Cosmetic Foot Surgery
Is Cosmetic Foot Surgery Right For You?
Cosmetic foot surgery is something not heard much about a few short years ago, but seems to be on the rise. Some orthopedic surgeons and podiatrists promote such surgical procedures, while others have taken the position that cosmetic foot surgery often is not only unnecessary, but can be quite harmful in the long run.
Foot Face Lift - One definition of cosmetic foot surgery is that which is performed to make changes in a foot that has no underlying injury. Certainly surgery done to correct certain conditions such as painful bunions, hammertoes, and corns, is completely justified, even if somewhat cosmetic in nature. The real purpose of the surgery though is to correct a problem with a foot that needs correcting. A "foot face lift" on the other hand, suggests surgery that changes the appearance of a foot, even though there may be no underlying physical disorder.
Long Term Results Often Unpredictable - The best argument against cosmetic foot surgery is that the foot is a very complex structure consisting of bones, joints, muscle, ligaments, and tendons. It is designed to effectively carry the body's weight under a wide range of conditions. If this structure is altered, even by a tiny bit, the consequences can be very severe. In this regard, although the goal of cosmetic foot surgery may be one of more attractive feet, and the ability to fit into more stylish shoes, the risks involved are much higher than a person might think.
If one takes an ability to wear high heels as an example of why some individuals elect to have cosmetic foot surgery performed, the surgery may be successful, but the long term risks may not be acceptable or predictable. Women wearing 3 inch high heels experience nearly an 80% increase in pressure on the front of the foot. If cosmetic surgery has caused any changes in the structure of that part of the foot, the result could over time become one of intolerable pain or discomfort. Even if the surgery consists of nothing more than injecting silicon into the balls of the foot to provide some extra padding, this small change in the configuration of the foot is felt by the muscles, tendons, and joints, and the long term effect cannot always be predicted.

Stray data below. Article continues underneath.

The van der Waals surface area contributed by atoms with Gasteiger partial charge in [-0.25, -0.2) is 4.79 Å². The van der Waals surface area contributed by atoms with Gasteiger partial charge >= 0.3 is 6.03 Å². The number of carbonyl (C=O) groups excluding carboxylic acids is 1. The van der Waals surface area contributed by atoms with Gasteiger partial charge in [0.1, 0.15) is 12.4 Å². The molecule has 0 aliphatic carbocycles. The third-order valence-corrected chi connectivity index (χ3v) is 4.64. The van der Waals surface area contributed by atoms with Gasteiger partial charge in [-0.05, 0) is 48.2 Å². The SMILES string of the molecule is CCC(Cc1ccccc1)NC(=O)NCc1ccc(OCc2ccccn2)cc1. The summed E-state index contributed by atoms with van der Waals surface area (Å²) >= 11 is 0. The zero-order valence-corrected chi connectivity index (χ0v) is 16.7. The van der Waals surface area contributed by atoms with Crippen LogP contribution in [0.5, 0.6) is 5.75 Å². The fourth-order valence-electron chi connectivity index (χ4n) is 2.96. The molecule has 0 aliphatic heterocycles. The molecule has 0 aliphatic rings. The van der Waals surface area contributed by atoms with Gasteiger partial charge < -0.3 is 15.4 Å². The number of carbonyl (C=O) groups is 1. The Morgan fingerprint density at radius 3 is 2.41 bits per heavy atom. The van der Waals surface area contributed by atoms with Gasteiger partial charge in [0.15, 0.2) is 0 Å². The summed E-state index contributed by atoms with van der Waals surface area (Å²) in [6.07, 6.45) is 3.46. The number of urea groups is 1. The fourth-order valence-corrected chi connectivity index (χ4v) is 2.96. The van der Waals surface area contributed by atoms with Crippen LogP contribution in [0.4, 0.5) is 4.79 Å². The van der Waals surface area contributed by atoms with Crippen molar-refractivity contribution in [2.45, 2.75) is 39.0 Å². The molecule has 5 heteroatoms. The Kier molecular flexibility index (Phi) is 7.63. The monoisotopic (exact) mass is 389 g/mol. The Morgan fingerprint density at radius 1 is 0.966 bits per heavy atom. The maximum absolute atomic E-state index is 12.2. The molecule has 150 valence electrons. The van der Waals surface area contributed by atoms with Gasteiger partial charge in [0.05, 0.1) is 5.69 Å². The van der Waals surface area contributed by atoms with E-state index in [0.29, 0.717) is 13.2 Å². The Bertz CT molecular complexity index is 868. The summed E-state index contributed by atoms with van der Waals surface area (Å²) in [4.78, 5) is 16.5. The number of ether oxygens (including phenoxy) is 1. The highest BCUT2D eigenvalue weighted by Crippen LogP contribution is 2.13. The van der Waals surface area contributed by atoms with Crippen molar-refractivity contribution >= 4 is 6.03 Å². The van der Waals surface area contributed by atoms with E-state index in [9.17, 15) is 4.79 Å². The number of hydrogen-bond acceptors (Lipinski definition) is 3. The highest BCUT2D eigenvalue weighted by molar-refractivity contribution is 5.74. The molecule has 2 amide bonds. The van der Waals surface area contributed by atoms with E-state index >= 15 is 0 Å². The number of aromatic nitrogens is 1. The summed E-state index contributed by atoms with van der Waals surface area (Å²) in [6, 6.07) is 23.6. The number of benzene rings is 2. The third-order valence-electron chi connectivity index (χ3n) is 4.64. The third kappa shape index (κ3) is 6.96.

Evaluating the pros and cons of cosmetic foot surgery is not just an exercise in listening to opposing opinions on the matter. As the number of cosmetic foot surgeries has risen, so has the number of patients who have had the surgery done, and are experiencing complications. A large percentage of patients who have had cosmetic foot surgery, a majority in fact, now feel the surgery was not appropriate.
Think It Through - This is not to say that surgery should not be a consideration if an unsightly foot condition exists. The focus however should not be totally on removing the problem, but equally on evaluating the risk involved to the overall health of the foot. Some of the promotional material addressing cosmetic foot surgery seems to place an emphasis on the cosmetic aspect, and gives only lip service to the basic health of the foot and the risks involved ("we will be careful"). If you are strongly considering having this type of surgery performed, at the very least visit a foot surgeon who is not actively promoting cosmetic foot surgery. You want a surgeon who will carefully go over both the benefits and the risks with you, and hopefully try to convince you to at least give a second thought to what you want to do. It's far better to walk around pain free the rest of your life, than suffer getting from one place to the next on a pair of pretty feet.